For many years, more and more people in Poland have been interested in cryptocurrencies - buying and selling them. This raises the question of whether Polish law regulates the cryptocurrency market. The answer, unfortunately, is not satisfactory. At the moment, the most information about virtual currencies can be found in the Act of 1 March 2018 on the prevention of money laundering and financing of terrorism. It must be admitted that the very placement of the provisions on cryptocurrencies in this type of act raises questions.
However, the legislator took up the challenge of defining virtual currencies by stating that they should be understood as a digital representation of value that is exchangeable in economic transactions into legal tender and accepted as a means of exchange, and can be electronically stored or transferred or can be electronically traded. At the same time, it was pointed out that virtual currency is not:
- a legal tender issued by the NBP, foreign central banks or other public administrations,
- an international unit of account established by an international organisation and accepted by individual countries belonging to or cooperating with that organisation,
- electronic money within the meaning of the Act of 19 August 2011 on payment services,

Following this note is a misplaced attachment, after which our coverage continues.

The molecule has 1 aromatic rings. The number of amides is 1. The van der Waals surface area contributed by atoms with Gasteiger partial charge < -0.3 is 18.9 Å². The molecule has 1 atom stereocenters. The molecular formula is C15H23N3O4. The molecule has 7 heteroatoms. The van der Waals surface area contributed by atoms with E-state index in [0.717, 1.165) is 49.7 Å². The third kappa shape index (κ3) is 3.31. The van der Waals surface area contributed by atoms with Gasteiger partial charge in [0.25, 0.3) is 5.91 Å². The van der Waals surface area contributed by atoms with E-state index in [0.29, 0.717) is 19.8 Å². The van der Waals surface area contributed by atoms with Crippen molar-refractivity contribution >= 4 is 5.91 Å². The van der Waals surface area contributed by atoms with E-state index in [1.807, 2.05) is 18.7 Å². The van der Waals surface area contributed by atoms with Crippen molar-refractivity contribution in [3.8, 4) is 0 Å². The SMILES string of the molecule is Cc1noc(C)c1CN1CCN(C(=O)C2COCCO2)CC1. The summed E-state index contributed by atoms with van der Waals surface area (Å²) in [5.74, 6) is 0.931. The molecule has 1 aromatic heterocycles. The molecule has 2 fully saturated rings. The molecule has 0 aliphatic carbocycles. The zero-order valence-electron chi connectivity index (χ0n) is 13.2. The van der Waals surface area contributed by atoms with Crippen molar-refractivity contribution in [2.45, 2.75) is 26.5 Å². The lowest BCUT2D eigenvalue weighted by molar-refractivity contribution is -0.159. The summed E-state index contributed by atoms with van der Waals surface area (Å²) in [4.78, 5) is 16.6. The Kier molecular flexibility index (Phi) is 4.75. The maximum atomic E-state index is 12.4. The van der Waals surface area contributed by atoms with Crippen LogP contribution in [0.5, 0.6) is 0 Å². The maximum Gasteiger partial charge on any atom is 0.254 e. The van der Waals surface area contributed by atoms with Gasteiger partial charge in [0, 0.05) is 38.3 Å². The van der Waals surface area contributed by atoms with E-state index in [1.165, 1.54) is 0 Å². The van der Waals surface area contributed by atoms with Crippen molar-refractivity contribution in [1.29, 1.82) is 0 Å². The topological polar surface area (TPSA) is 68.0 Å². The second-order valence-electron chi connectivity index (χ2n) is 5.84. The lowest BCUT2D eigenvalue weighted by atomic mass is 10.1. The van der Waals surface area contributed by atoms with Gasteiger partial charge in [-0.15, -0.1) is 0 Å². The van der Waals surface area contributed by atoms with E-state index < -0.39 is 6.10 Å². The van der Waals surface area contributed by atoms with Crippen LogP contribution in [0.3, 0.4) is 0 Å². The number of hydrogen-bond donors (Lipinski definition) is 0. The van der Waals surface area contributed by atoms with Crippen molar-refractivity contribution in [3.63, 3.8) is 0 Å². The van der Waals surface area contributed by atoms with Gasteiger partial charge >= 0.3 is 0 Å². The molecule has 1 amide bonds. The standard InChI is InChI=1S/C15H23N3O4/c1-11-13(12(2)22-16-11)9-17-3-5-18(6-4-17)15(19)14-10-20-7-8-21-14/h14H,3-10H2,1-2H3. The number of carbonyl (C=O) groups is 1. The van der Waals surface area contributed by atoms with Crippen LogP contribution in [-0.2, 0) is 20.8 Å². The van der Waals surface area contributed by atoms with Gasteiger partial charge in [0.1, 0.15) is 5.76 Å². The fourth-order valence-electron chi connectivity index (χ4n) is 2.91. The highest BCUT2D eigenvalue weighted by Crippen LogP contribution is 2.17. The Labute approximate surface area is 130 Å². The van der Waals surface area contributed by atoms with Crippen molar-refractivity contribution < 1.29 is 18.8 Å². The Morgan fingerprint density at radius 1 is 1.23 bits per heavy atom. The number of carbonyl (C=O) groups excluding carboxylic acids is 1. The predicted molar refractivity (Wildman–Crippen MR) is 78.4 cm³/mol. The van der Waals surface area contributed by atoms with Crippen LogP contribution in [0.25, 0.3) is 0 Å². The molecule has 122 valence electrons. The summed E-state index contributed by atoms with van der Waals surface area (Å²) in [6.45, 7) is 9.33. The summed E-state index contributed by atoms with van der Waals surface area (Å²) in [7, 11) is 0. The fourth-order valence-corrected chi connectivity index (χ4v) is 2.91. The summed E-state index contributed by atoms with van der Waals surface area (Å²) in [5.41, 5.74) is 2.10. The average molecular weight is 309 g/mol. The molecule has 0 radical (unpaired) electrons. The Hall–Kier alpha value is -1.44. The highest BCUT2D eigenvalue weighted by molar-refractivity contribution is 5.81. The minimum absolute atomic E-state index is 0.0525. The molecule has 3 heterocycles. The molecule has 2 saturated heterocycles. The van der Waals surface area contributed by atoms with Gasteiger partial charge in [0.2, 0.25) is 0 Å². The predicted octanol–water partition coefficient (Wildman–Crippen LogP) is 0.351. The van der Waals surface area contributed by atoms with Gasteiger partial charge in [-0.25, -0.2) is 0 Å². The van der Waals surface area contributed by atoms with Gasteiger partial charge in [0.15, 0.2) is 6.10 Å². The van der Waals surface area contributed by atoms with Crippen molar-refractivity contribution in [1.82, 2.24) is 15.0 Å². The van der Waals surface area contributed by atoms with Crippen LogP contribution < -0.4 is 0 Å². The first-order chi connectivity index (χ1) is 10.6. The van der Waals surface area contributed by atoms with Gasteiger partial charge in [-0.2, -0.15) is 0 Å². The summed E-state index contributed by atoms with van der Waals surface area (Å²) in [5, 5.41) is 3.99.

- a financial instrument within the meaning of the Act of 29 July 2005 on Trading in Financial Instruments,
- a bill of exchange or a cheque.
These residual regulations in no way change the fact that the Financial Supervision Authority warns against cryptocurrencies all the time. According to the official position of the FSC, at this moment both the issuance, trading and brokering of cryptocurrencies are not regulated in the EU. This means that the market has no regulations governing at least investor protection, and the market itself is not licensed or supervised by the FSC in any way. Therefore, the FSC points to a number of risks associated with the crypto market, highlighting, among others, the very high volatility of values, the highly speculative nature caused by the lack of effective and proven valuation methods, or the risk of losing access to one's own funds due to the early stage of development and the high complexity of the technology used.
This situation may improve in 2026, thanks to the EU Crypto Market Regulation (MiCA Regulation), which was published on 9 June 2023. With some exceptions, it will take effect from 30 December 2024, but the transitional period provided for in it may even last until 1 July 2026. This means that for a few more years crypto providers will be able to continue to provide services in an unregulated manner.
It is not encouraging that, even before the MiCA regulation comes into force, the FSA stresses that the future regulations will not be sufficient anyway, and that the protection of people investing in cryptocurrencies will not be at the same high level as the protection of investors operating in the traditional financial market. However, this does not mean that one should give up. The race between legal regulation and the ever-emerging new technologies is uneven, but necessary. All the more so because the legal sorting out of an activity often contributes to its development and even greater popularity. Let us hope that, thanks to the hard work of legislators, existing market participants and experts in the field of cyber security, this is what will happen to the crypto market.